How does CentOS Work?
From small businesses trying to capture the market to even multi-billion dollar companies providing IT applications to their clients, all of them are using CentOS in one way or the other. The use of CentOS in a development project gives it more stability, high security, and an even number of control panel options. In addition to this, if you look at the community behind CentOS, you will see it is exponentially growing and contributing to its development via the Linux distro. The community is creating tons of content for CentOS, so newcomers will find it easy to work with it if they ever find problems. They can refer to wiki content, technical support blogs, forums, etc.
With this article’s help, we aim to educate our readers about the benefits of using CentOS and how it allows developers to work with more freedom to develop incredible applications. In addition to this, we will also talk about the differences between CentOS, Linux, and Ubuntu to find out which one suits your requirements the best. So let’s begin, shall we?
How did CentOS Linux Develop?
One of the most popular Linux distributions is CentOS. Thousands of developers, server administrators, and other users around the world use it to experience enterprise-level reliability and stability. It is worth pointing out that a small number of Linux distributions stand out from the other Linux distributions, because these are the distributions upon which they are built. Among all the Linux distributions, Red Hat Enterprise Linux is one that is highly regarded among everyone in the community. However, Red Hat Enterprise Linux (RHEL) is not an independent entity.
It exists as a symbiotic relationship between CentOS and Fedora. Let’s explain what we mean by that. REHL was designed to assist large enterprises, and Red Hat makes money from RHEL subscriptions. Thus, Red Hat is able to provide much better support to the companies that pay to use their version of RHEL.
According to the General Public License (GPL), Linux was developed to be free. As a consequence, Red Hat provides a free version of its own Linux OS in the form of CentOS since 2004. There are no trademarks, logos, or artwork that are specific to Red Hat. Nevertheless, CentOS still uses RHEL’s source code, which was developed by Red Hat originally.
In 2014, Red Hat acquired CentOS and announced that it would become a part of the Red Hat software family. As a result, CentOS developers became Red Hat open source and standard team employees. CentOS is a community-driven free software, and Red Hat is on the CentOS governing board. Therefore, the people at Red Hat have a lot more say in the development of CentOS than any other board member.
Architecture of CentOS
CentOS works on the architecture of the Linux distribution, and it comes with the support of the x86-64 architecture. As a result, you can use it on both 32-bit and 64-bit hardware. The CentOS bottom layer is mostly hardware-based and consists of physical devices such as computer storage, graphics cards, network devices, and so on.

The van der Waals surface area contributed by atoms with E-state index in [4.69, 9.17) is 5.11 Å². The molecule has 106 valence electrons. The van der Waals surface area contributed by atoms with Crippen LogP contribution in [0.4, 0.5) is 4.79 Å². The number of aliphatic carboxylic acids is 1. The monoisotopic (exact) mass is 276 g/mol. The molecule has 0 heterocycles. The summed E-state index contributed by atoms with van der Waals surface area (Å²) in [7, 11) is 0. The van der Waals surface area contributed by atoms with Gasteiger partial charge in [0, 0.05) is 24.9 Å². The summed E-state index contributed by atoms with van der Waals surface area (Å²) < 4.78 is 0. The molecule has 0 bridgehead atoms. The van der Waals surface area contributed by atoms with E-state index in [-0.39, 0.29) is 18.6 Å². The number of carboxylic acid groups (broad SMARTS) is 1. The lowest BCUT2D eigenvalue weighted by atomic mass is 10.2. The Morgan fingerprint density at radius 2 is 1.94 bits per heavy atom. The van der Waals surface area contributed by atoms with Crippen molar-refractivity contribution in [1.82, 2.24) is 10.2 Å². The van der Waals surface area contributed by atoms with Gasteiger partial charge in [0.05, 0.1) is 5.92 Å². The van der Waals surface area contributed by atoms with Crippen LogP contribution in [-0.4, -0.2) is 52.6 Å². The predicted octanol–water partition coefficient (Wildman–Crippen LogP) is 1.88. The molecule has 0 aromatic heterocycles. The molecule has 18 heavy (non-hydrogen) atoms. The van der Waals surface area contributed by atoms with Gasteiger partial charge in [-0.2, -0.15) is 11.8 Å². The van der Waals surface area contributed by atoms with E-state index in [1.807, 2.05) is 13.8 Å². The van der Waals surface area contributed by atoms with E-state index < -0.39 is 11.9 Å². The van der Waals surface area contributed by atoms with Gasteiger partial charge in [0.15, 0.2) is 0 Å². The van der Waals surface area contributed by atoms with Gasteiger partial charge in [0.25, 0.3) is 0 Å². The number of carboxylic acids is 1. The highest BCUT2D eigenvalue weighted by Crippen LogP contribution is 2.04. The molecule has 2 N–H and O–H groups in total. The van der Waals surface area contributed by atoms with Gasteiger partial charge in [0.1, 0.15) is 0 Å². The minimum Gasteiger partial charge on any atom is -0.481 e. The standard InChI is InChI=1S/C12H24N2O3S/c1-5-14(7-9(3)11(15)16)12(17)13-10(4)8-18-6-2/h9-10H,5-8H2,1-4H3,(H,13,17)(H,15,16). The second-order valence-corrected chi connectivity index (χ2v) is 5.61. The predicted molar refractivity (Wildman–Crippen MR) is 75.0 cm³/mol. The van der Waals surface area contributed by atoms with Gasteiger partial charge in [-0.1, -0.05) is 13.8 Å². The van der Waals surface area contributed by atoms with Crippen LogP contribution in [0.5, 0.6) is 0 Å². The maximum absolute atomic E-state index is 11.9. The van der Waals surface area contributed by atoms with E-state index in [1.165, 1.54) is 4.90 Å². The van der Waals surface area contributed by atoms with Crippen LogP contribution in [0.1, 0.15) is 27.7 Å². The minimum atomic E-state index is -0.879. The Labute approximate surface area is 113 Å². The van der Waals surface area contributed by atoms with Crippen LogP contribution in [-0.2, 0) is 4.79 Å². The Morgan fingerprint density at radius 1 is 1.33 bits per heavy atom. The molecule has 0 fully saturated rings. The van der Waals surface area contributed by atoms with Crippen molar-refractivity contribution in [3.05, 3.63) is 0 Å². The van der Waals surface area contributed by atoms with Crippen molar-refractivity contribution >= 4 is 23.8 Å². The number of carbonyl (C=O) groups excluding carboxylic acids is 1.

After the physical layer, you will find the kernel, which is the core component of the OS and it is the one that directly interacts with the hardware present in your computer.
The CentOS Shell is the outermost layer of the CentOS architecture, and it sits above the Kernel. It acts as an interface between the user and the kernel. All of these are part of the application layer that interacts with the shell and kernel so it can work with some user-defined tasks. The applications that are present in the application layer are web browsers, photo editing apps, media players, text editors, and more.
Useful Commands of CentOS
Given below are some of the most common commands in CentOS that you will be using time and time again to get work done.
- Is: this will provide you with the lists of the contents present in the directory.
- cd: You are going to use this in case you want to move from one directory to the other or move from one folder to the other in the command line.
- mv: this is known as the move command, and it is used for moving the files from one directory to the other. You can also use it to rename the file.
- man: from this command, you are going to get the manuals of other commands that are used in CentOS.
- mkdir: this one is used for the creation of new directories and subdirectories as well.
- rmdir: this command is used when you want to delete the directory, and it will also help you recursively remove the files and folders that are present in the mentioned directory.
- touch: with the help of this command, you will be able to create an empty file. In other words, this is a command for making files.
- rm: This command works like rmdir, and it will remove the directories.
- locate: if you want to find something in your storage, then locate is the command you should use.
- clear: with this command, the terminal screen will be cleared, and you can start fresh.
- sudo yum update: this command will help you to update all the packages that are installed on your system.
- This command will install the package that you specified in the command.
Note – By using the extension sh, you can quickly write the set of commands in a sequence of tasks that you want to be done one after the other. After that, you can execute all of them at once by running the.sh, which is nothing but a shell script command.
Key Features of CentOS
If you’re considering installing a new operating system for web hosting or personal use, you should be aware of the advantages of CentOS and how it protects your gear. For a long time, CentOS has been the chosen operating system in Linux distributions. We’ve listed some of the primary benefits of using CentOS below to help you decide whether you should install it or not.
In today’s world, one of the things that you must take complete care of is the security of your computer. With CentOS, you are getting multiple security features that come built-in from the start. One of the most prominent ways in which CentOS guards your computer against cyber-attacks is by using the security-enhanced Linux (SELinux) system.